- SDK is offering pre-defined rendering of these elements, gauge can influence some of the parameters.
- SDK is offering API to read some simulator data.
- Gauge use all available resources in the computer to process the data the most efficiently possible
- Gauge connects to internet, read files, use compute shaders on the GPU if needed.
From RXP gauges point of view (and actual implementation):
- FS has a certain set of entry points and sync points.
- SDK is offering some static constructs meant to “simplify” building gauges but these are based on dynamic constructs underneath.
- Gauge is using the SDK in a way to bend the simulator through the SDK to the gauge needs.
Here is some more details about the RXP gauges:
FS is instantiating gauges based on the statically set elements during compilation. This is a layer built on top a lower level older SDK which has direct entry points to servicing the different phases of construction, handling and destruction of gauge instances. Knowing how this works allows RXP to delivering gauges using this static compile time constructs but to create gauge at runtime entirely, not statically compiled, and to adapt the gauge depending on the user preferences. This includes the gauge elements, the mouse click spots, the rendering.
SDK is limiting rendering to pre-defined handling of elements with 1 bit of transparency and 15 bits colors. Underneath, the rendering is capable of handling 32 bits colors and alpha transparency, but the SDK is not clearly exposing this. RXP gauges are not relying on pre-defined elements, instead, they are rendering any surface in 32 bits with alpha, but always using the underlying simulator gauge rendering code which makes the gauges capable of doing this from FS9 to P3D5 as-is.
SDK is offering API to read some simulator data but is lacking any overriding capability to this data (unlike XP11). Because 3rd party GPS gauges need to “replace” the stock GPS which is hard coded in many places inside the FS code, especially directly hard-coded in the autopilot code for example (to the point the FS code is forcefully setting vertical deviation to 0 because the stock GPS doesn’t offer any form of vertical navigation, although the code is capable of supporting such GPS input if it wouldn’t be forcefully set to 0 in the autopilot code…). The RXP gauge is patching the FS code at runtime to augment its capabilities with autopilot flight director override, and simvar override (both XML and C simvars) so that any other 3rd party aircraft gauge reading the SDK var will get its data from the RXP GPS instead.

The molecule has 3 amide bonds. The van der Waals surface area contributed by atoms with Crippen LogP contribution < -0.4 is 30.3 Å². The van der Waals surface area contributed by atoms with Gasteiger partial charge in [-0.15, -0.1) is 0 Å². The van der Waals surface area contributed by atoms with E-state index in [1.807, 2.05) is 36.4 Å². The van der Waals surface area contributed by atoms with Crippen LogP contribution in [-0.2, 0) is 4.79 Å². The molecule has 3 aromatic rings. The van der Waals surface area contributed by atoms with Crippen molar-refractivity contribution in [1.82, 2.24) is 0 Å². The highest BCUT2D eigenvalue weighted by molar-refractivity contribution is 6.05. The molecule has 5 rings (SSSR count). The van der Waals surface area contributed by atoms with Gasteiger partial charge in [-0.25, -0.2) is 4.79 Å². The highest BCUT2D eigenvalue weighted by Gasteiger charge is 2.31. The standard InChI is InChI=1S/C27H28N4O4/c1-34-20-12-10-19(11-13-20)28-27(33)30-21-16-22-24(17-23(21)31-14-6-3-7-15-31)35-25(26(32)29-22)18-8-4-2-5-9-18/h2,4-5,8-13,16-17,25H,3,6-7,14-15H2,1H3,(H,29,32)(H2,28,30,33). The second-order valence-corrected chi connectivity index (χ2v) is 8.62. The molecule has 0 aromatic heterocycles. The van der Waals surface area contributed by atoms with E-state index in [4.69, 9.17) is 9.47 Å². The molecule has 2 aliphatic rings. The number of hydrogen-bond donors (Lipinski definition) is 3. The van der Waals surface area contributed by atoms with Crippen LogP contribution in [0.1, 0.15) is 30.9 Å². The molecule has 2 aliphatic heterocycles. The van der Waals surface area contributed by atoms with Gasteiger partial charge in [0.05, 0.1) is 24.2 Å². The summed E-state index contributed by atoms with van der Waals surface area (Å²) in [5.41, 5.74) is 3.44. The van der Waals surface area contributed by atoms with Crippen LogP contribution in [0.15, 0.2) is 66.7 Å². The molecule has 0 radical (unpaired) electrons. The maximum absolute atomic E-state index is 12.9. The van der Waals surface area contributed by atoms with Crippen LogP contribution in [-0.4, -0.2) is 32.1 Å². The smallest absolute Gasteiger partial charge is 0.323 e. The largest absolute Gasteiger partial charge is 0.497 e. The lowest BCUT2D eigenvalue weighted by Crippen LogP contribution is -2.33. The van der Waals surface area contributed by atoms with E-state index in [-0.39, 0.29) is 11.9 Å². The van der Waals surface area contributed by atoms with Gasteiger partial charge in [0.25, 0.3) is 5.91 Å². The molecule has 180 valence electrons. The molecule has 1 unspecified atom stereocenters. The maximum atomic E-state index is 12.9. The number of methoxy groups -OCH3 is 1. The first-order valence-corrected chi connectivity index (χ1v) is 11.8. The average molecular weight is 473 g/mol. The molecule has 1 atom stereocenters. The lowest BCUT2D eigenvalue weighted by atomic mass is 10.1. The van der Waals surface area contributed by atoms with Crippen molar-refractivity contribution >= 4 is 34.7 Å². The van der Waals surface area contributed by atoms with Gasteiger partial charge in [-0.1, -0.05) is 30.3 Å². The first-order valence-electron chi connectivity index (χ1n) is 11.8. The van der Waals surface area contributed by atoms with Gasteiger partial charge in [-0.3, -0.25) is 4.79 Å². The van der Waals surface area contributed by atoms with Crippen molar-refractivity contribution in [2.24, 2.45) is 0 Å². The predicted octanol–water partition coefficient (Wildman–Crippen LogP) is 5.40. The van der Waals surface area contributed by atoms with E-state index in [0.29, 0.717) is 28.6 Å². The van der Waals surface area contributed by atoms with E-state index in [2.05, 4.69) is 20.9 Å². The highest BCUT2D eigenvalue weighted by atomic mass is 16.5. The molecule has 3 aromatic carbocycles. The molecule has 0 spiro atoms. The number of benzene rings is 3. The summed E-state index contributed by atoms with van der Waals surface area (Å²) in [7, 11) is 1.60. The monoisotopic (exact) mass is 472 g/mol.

SDK is lacking any introspection API, which is preventing a gauge to knowing which panel.cfg file it is instantiated from. This is not important to know if you’re an aircraft vendors because all the gauges are yours. But this is important to know for customers wanting to merge and mix gauges from different vendors in a generic way. The information is already there in the SDK structures, but it is not exposed publicly. RXP gauge is exploiting this information in order to make generic gauges fitting any other 3rd party aircraft.
I could tell more about all this, but it might be already boring enough
Suffice to say, I’ve a certain perspective and expertise on the SDK for 3rd party gauge development which is due to the specific needs to implementing gauge/gauge and gauge/simulator integration beyond what an aircraft vendor is dealing with. In successfully delivering solutions to these challenges, I’ve also been able to confront the SDK strengths but also its shortcomings and what it is entirely lacking but essential. This is further confronted to the fact the RXP products are not using any hack whatsoever on X-Plane but couldn’t be built without hacks on any Flight Simulator version, which in itself, is revealing that different and better suited SDK approaches are available to address some of the challenges 3rd party gauge developers are facing.
This is just a glimpse of my 20 years old expertise building retail and professional flight simulation add-ons. Although the above is talking about the past, please don’t see this as a way for me saying FS2020 should revert to antiquated SDK constructs and methods, this is not the point at all.
On the contrary, FS2020 has the unique chance to depart from ancient constructs and old habits, but unfortunately, the SDK is still lacking at the very same fundamental architectural principles, and this is what I’m trying to help with.